At the June 11 regular meeting of the Gulf County BOCC a recommendation was made by Assistant County Administrator, Michael Hammond...

Dear Editor,

At the June 11 regular meeting of the Gulf County BOCC a recommendation was made by Assistant County Administrator, Michael Hammond, for the Gulf County Detention Facility to assume control and responsibility for Gulf County probation services and the pretrial release program.

This memorandum was neatly placed in the Consent Agenda packet.  Had Commissioner Ward McDaniel not pulled the recommendation for discussion by the full Board, this recommendation (like so many others) would have quietly been approved by the Board without any open discussion for the benefit of the public.  Commissioners McDaniel and Bryan voiced their concerns regarding this operational change.  Overriding all logic, a 3-2 vote approved Mr. Hammond’s recommendation.  No opportunity was given by Chairman Smiley for public input before the vote was taken.  So, without any public input and no plan, probation services will soon be provided in-house by county staff.

Mr. Hammond states in his memorandum that, “Following my review and analysis of the current program, I submit the foregoing recommendations based on the understanding and assumption that our current correctional facility staff will administer the programs without need for additional personnel from the County Commission.”  How so?  Will one employee handle the program?  Or will several share the duties?  How much spare time do jail employees have available to take on additional duties?

Where is Mr. Hammond’s review and analysis?  He submitted a recommendation to the BOCC without any details of how this operational change will work.  He stated during the meeting that the program can be run more efficiently in-house but did not give any details.  What liability issues will result for the County with this change?  Do we have certified staff to provide all the probation and pretrial services required?  How much money is Mr. Hammond projecting as a revenue stream for the County?  During Mr. Hammond’s comments I did not hear any estimate of income for the County.  Mr. Stewart from Florida Probation Service gave lots of numbers during his comments – I cannot attest to their accuracy – but he had numbers.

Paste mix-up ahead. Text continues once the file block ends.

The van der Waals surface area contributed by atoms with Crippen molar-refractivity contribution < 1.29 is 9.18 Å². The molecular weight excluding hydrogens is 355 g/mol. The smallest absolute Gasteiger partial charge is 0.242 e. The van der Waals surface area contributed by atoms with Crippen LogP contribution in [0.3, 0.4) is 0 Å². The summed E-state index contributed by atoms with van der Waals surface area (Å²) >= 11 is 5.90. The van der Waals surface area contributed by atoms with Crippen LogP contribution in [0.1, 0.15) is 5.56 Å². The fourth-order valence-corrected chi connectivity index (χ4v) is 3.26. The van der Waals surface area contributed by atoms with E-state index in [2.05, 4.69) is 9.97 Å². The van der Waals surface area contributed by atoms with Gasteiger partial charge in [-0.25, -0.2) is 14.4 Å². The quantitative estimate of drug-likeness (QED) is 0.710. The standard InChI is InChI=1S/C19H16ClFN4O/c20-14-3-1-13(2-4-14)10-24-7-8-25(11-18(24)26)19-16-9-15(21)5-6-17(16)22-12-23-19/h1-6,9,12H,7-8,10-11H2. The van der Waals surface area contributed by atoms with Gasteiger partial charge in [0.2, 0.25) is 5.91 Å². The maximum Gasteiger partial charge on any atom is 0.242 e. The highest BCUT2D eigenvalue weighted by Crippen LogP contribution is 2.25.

So many questions remain unanswered.  Most disturbing to me was Commissioner Yeager’s rush to get this voted on that day.  What was the urgency?  Commissioner Yeager stated he had been in discussion with staff for 2-3 months and they have “convinced me” this will work.  How did Mr. Butler and Mr. Hammond convince him?  Where is the plan?  Commissioner Bryan suggested the item be tabled until Mr. Hammond could present the Board with written information on how this program will work – Commissioner Yeager would have none of it.  What’s the back story here?  All the fees generated go to the Clerk’s office to help support the court system.  This operational change will not reduce taxpayer burden by one red cent.  In fact, I believe this will be an abysmal failure – it will cost taxpayers money, collection rates will go down and open the door for potential lawsuits against the County.

Florida Probation Service is a group of trained professionals.  Mr. Hammond alluded to some problems with the running of the program.  From his specific complaints I would conclude the problems are of a clerical nature and can easily be resolved between the Clerk’s office and Mr. Stewart’s office.  It was obvious, as the discussion between Mr. Hammond and Mr. Stewart progressed, that Mr. Hammond has other issues with Mr. Stewart.  I found Mr. Hammond’s verbal attack on Mr. Stewart extremely unprofessional and certainly in violation of the County’s pledge of civility.  It was quite a contrast from just a few months ago when the BOCC warmly applauded the great work that had been done by Florida Probation Service.

Mr. Hammond said, “If we make $1 it’s better than what you’re making today because you’re not making anything.”  I question the accuracy of that statement. Florida Probation Service currently pays $750 per month ($9,000 per year) to rent an office in the Wewahitchka Sheriff’s sub-station plus provides free internet service for the sub-station.  The monthly internet fee is $200 per month - $2,400 per year.  The rental income and free internet will be gone.  Sheriff Harrison stated in the June 11 meeting that it will be difficult to keep the sub-station open without the money from Florida Probation Service.  The sub-station is important to the citizens of Wewahitchka – they deserve a law enforcement presence in the northern part of Gulf County.

Another wrong-headed decision was made by the BOCC June 11.  This takes me back to the vote on moving Public Works to Howard Creek; the vote had to be taken that day.  That was a bad decision then and this is a bad decision now.  Commissioners Smiley, McLemore and Yeager, your bad judgment will cost the people of Gulf County.  Commissioner Yeager, waiting two weeks to at least see a written proposal surely can’t be too much to ask – at the end of the day.

Barbara Radcliff

Indian Pass

P. S.  Since the June 11 meeting, the County Attorney has sent a letter to Florida Probation Service requesting they remain on the job until October 1, 2013.  All the more curious why the vote had to be taken June 11 if the County wants Florida Probation Service to remain on the job 3½ months longer.  The contract allows for a 60-day out clause.  Again, why the rush to push through this decision?